- Perhaps most notably, the term Mandrinette serves as the common name for a truly remarkable variety of shrub. Among professional researchers, though, it goes by another name. More precisely, it bears the scientific name of the Hibiscus fragilis.
- This remarkable plant also stands out from related species for an unfortunate fact. That’s because of the fact that it represents an extremely rare variety of flora. In fact, at the moment, only 46 known mature specimens of this species exist in the wild.
- The Royal Botanic Gardens, however, is currently attempting to produce seedlings of the incredibly rare Mandrinette. These efforts have so far met with only partial success. Due to their efforts, about 200 plants now exist in several nurseries.
- If all goes as planned, these will one day be reintroduced to the wild. Such an addition would be of invaluable aid to the species. At the moment, due to its situation, the IUCN lists it as Critically Endangered. This status appears on the organization’s Red List.
- Presently, the amazing Mandrinette faces multiple threats to its existence in the wild. One of these consists of competition from invasive species. The greatest threat to this species, nevertheless most likely consists of the ongoing effects of climate change.
Mandrinette Physical Description
The rare but beautiful Mandrinette ranks as an evergreen form of shrub. Not all shrubs make that claim. Those individuals familiar with the gorgeous flora know it as a particularly ornamental species. It achieves this notable appeal due to a combination of several factors.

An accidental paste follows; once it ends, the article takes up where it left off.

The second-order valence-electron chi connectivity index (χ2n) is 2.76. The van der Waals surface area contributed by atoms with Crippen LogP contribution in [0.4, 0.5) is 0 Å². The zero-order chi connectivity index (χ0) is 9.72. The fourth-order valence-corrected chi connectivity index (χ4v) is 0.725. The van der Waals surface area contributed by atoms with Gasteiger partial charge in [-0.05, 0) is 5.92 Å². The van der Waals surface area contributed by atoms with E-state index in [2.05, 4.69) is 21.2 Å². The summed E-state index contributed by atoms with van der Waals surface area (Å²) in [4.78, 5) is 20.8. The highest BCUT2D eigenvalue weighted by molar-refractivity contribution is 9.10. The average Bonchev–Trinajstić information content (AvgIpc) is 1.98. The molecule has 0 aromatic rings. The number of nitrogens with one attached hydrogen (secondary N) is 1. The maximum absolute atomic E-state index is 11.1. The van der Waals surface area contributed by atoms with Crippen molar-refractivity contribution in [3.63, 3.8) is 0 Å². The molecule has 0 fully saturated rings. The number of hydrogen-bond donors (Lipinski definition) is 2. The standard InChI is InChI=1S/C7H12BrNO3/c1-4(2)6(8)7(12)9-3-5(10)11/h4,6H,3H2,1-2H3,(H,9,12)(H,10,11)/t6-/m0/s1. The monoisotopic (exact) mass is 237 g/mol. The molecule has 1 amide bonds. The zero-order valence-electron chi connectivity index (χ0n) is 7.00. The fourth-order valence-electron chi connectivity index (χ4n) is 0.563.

Unfortunately, its situation makes it impossible to know its maximum growth potential. But the known specimens rank as only moderate-sized for a shrub. Yet this marvel of Nature has absolutely no need to depend on sheer physical size to make it an impressive plant.
The two factors that give the shrub its great appeal are its foliage and its blooms. Firstly, the leaves of the plant develop in great numbers. These further have an impressive glossy, deep green color. These also have a thicker texture than those of related species.
Secondly, the blooms of the remarkable Mandrinette remain quite notable to the eye. Produced singly, these wonders average roughly 2.75 – 4 in (7 -10 cm) in diameter. Each possesses five delicately lined petals. In color, these range from a light pink to a deep red.
- Kingdom: Plantae
- Phylum: Angiosperm
- Class: Eudicots
- Order: Malvales
- Family: Malvaceae
- Genus: Hibiscus
- Species: H. fragilis
Mandrinette Distribution, Habitat, and Ecology
Evidence indicates that the fabulous Mandrinette never had a wide distribution. More precisely, this natural marvel evolved as native to an extremely limited and restricted portion of the globe. That region only covered a small area in the Indian Ocean.
In fact, it only appears to have ever inhabited more than two relatively small islands. Those comparatively isolated locations consisted of the islands of Reunion and Mauritius. Sadly, the gorgeous but fragile shrub appears to no longer exist on Reunion.
Further complicating things for the marvelous Mandrinette is the very nature of its native habitat. That’s due to the fact that, in the wild, it only inhabits exposed, rocky terrain in the mountains. The few spots it grows in also possess a locally dry climate.
The majority of known specimens live on the top of Le Morne Brabant. The rest of them grow in the Corps de Garde Mountains. In both locations, however, reproducing naturally now rarely occurs. Yet, in nurseries propagation is accomplished via cuttings and seeds.
In the natural range of he Mandrinette, the difficulty it has is due to invasive species. These mainly consist of other varieties of hibiscus. Due to their similarity, a tendency to crossbreed exists. Fortunately, efforts to remove the non-native plants seems to succeeded.